Children 'not receiving mental health support'
- Credit: PA
Children and young people are not receiving the mental health care they need, as an NHS Trust revealed that pressures caused by Covid-19 are leading to longer waiting times for treatment.
A report by Healthwatch Suffolk has also revealed a decline in young people’s mental wellbeing during the pandemic, with many reporting poorer self-esteem compared to 2019.
There has also been a rise in online bullying and instances of self-harm.
A spokesperson for Norfolk and Suffolk NHS Foundation Trust, which provides mental health care across the two counties, said a rise in referrals during the pandemic had resulted in longer waiting times for assessment and treatment.
She added: “We know some young people have waited too long and we apologise to any young person affected by this situation. Everyone is working hard to turn things around, including extra investment and more staff to boost the amount of treatment and support on offer.
“Although we are under pressure, we urge anyone who needs help with their emotional wellbeing to please come forward. We will always prioritise emergency and urgent cases, seeing emergency cases within a day and urgent cases within four days on average.”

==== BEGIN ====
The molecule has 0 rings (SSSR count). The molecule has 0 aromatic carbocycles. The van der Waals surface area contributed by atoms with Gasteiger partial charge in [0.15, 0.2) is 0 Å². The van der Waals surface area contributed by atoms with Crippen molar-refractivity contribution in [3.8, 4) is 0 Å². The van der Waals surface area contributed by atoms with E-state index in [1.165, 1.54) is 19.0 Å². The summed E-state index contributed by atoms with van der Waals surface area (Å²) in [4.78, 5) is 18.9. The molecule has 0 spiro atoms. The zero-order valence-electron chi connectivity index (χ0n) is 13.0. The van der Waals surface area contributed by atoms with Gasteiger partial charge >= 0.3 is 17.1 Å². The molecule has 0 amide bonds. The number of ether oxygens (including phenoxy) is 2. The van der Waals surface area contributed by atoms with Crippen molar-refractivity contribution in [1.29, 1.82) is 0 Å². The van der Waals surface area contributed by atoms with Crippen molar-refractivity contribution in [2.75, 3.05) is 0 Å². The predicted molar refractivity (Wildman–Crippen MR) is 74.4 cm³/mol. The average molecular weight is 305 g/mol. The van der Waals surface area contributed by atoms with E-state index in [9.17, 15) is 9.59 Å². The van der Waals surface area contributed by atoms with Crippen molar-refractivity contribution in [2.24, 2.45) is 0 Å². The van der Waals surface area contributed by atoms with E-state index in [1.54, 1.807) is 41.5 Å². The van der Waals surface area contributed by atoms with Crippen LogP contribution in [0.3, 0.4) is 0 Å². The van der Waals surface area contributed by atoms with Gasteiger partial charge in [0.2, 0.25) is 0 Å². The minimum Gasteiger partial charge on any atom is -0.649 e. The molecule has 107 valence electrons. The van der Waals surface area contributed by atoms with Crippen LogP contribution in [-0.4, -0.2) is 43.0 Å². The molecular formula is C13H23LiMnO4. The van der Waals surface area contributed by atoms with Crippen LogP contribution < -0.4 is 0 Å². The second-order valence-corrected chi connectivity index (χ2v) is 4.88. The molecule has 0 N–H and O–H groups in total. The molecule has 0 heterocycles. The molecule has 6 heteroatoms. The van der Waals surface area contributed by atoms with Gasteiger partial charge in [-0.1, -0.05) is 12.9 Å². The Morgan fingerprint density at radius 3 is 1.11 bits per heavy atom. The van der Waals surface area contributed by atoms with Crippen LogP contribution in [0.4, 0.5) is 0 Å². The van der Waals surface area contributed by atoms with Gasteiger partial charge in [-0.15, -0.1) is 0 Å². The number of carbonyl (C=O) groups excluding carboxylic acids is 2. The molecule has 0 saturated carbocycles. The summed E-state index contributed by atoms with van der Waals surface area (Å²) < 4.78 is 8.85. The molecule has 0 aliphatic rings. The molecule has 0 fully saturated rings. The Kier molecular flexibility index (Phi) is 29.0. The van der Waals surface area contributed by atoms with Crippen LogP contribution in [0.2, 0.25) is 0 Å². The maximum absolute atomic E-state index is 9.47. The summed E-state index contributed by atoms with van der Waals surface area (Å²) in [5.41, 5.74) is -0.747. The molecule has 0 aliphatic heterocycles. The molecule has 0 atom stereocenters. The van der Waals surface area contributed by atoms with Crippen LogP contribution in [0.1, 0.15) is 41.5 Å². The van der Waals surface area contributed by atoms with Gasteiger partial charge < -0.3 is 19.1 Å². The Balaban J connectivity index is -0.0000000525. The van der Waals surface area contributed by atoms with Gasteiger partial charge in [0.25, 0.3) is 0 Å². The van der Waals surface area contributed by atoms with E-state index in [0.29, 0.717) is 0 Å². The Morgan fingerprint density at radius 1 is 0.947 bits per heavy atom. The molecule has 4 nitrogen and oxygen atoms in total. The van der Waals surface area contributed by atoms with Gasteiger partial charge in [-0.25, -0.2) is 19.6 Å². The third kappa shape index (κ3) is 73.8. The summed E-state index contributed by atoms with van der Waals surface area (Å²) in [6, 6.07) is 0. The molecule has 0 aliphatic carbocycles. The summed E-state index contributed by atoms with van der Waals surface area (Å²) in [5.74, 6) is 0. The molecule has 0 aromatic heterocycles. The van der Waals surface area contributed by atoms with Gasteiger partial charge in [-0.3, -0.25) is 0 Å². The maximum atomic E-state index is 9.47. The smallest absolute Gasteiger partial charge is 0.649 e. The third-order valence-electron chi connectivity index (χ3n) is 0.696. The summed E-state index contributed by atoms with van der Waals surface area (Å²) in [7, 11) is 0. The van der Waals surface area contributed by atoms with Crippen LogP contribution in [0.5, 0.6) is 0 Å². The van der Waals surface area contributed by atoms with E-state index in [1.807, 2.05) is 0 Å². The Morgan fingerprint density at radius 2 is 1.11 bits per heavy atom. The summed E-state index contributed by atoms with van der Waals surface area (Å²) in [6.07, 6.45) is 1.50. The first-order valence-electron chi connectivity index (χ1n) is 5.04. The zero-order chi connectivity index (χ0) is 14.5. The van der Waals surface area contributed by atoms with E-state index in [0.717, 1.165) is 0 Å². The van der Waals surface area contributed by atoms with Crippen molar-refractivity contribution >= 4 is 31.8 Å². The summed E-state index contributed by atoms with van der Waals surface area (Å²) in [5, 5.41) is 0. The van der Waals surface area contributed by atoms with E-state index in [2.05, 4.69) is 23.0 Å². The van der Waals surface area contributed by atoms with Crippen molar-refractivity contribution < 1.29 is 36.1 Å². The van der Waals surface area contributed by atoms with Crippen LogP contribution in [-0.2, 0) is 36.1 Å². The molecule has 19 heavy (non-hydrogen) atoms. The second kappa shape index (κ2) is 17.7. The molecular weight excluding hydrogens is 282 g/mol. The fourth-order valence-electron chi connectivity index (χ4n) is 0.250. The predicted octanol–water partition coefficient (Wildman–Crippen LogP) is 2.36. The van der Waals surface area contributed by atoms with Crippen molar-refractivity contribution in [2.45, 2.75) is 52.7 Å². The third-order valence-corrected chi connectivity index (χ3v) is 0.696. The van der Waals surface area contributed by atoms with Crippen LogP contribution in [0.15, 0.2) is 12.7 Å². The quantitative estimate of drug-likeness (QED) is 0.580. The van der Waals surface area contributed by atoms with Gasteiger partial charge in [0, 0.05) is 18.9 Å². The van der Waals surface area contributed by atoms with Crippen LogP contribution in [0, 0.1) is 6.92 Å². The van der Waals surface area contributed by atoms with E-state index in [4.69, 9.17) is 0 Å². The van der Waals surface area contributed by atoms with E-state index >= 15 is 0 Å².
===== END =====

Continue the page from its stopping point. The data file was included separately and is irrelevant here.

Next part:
Wendy Herber, independent chair of Healthwatch Suffolk, said: “There has never been a more important time to listen to our young people.
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“This latest data set continues to highlight that young people’s wellbeing must be of the utmost priority if we are to respond to their needs and prevent critically higher need for mental health and emotional wellbeing support in the future.
“There can be no doubt that particular groups of young people continue to be disproportionately impacted by mental health and emotional wellbeing issues and this is something that requires ongoing and specific action to be taken by decision-makers across our health, care and education sectors.”
The report found one in five students said they ‘felt loved’ rarely or none of the time, while 30% of children receiving free school meals had experienced a mental health difficulty, but had not sought help.
Overall, they did not feel supported with their mental health.